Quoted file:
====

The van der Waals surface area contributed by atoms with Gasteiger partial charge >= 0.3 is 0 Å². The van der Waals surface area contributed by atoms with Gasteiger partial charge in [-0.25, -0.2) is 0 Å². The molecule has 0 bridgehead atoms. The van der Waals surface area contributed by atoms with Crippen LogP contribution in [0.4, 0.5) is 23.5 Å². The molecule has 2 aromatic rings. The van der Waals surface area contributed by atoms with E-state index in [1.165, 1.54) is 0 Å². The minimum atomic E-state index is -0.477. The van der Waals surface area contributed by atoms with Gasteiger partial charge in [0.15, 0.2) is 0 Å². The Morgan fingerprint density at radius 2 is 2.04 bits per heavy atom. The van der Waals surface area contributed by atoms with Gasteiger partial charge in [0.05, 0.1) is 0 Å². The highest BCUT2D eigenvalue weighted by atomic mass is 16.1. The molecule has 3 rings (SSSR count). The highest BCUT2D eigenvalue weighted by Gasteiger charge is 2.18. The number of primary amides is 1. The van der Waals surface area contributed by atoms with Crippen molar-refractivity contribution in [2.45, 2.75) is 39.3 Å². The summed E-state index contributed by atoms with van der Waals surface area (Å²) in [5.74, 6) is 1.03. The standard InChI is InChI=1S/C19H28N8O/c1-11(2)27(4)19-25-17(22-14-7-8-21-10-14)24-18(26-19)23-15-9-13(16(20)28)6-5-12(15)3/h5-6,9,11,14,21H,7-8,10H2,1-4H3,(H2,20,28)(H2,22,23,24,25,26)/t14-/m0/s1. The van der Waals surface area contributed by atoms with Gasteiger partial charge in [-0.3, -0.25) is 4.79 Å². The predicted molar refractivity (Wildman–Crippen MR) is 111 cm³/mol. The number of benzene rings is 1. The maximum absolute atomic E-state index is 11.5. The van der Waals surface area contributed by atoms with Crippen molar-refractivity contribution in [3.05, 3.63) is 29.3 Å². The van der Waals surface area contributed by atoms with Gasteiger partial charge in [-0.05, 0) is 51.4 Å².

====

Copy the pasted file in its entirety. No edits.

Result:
The van der Waals surface area contributed by atoms with Gasteiger partial charge >= 0.3 is 0 Å². The van der Waals surface area contributed by atoms with Gasteiger partial charge in [-0.25, -0.2) is 0 Å². The molecule has 0 bridgehead atoms. The van der Waals surface area contributed by atoms with Crippen LogP contribution in [0.4, 0.5) is 23.5 Å². The molecule has 2 aromatic rings. The van der Waals surface area contributed by atoms with E-state index in [1.165, 1.54) is 0 Å². The minimum atomic E-state index is -0.477. The van der Waals surface area contributed by atoms with Gasteiger partial charge in [0.15, 0.2) is 0 Å². The Morgan fingerprint density at radius 2 is 2.04 bits per heavy atom. The van der Waals surface area contributed by atoms with Gasteiger partial charge in [0.05, 0.1) is 0 Å². The highest BCUT2D eigenvalue weighted by atomic mass is 16.1. The molecule has 3 rings (SSSR count). The highest BCUT2D eigenvalue weighted by Gasteiger charge is 2.18. The number of primary amides is 1. The van der Waals surface area contributed by atoms with Crippen molar-refractivity contribution in [2.45, 2.75) is 39.3 Å². The summed E-state index contributed by atoms with van der Waals surface area (Å²) in [5.74, 6) is 1.03. The standard InChI is InChI=1S/C19H28N8O/c1-11(2)27(4)19-25-17(22-14-7-8-21-10-14)24-18(26-19)23-15-9-13(16(20)28)6-5-12(15)3/h5-6,9,11,14,21H,7-8,10H2,1-4H3,(H2,20,28)(H2,22,23,24,25,26)/t14-/m0/s1. The van der Waals surface area contributed by atoms with Gasteiger partial charge in [-0.3, -0.25) is 4.79 Å². The predicted molar refractivity (Wildman–Crippen MR) is 111 cm³/mol. The number of benzene rings is 1. The maximum absolute atomic E-state index is 11.5. The van der Waals surface area contributed by atoms with Crippen molar-refractivity contribution in [3.05, 3.63) is 29.3 Å². The van der Waals surface area contributed by atoms with Gasteiger partial charge in [-0.05, 0) is 51.4 Å².